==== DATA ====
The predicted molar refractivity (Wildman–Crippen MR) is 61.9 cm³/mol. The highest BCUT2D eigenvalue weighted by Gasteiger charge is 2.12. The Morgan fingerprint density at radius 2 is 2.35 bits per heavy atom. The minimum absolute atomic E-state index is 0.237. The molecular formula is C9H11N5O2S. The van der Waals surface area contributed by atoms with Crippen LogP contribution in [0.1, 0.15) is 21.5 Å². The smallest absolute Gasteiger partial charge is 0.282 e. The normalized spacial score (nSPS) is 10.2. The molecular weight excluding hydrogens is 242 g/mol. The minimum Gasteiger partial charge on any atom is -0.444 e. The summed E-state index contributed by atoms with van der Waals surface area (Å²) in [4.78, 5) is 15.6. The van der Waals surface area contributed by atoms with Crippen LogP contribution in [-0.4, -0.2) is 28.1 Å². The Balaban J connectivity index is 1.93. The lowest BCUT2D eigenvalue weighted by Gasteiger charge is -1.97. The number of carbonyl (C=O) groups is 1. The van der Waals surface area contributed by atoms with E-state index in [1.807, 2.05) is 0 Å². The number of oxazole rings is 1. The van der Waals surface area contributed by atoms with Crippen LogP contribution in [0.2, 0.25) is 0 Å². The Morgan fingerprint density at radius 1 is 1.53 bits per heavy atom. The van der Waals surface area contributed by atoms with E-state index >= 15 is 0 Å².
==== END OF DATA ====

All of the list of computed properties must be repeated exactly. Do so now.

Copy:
The predicted molar refractivity (Wildman–Crippen MR) is 61.9 cm³/mol. The highest BCUT2D eigenvalue weighted by Gasteiger charge is 2.12. The Morgan fingerprint density at radius 2 is 2.35 bits per heavy atom. The minimum absolute atomic E-state index is 0.237. The molecular formula is C9H11N5O2S. The van der Waals surface area contributed by atoms with Crippen LogP contribution in [0.1, 0.15) is 21.5 Å². The smallest absolute Gasteiger partial charge is 0.282 e. The normalized spacial score (nSPS) is 10.2. The molecular weight excluding hydrogens is 242 g/mol. The minimum Gasteiger partial charge on any atom is -0.444 e. The summed E-state index contributed by atoms with van der Waals surface area (Å²) in [4.78, 5) is 15.6. The van der Waals surface area contributed by atoms with Crippen LogP contribution in [-0.4, -0.2) is 28.1 Å². The Balaban J connectivity index is 1.93. The lowest BCUT2D eigenvalue weighted by Gasteiger charge is -1.97. The number of carbonyl (C=O) groups is 1. The van der Waals surface area contributed by atoms with E-state index in [1.807, 2.05) is 0 Å². The number of oxazole rings is 1. The van der Waals surface area contributed by atoms with Crippen LogP contribution in [0.2, 0.25) is 0 Å². The Morgan fingerprint density at radius 1 is 1.53 bits per heavy atom. The van der Waals surface area contributed by atoms with E-state index >= 15 is 0 Å².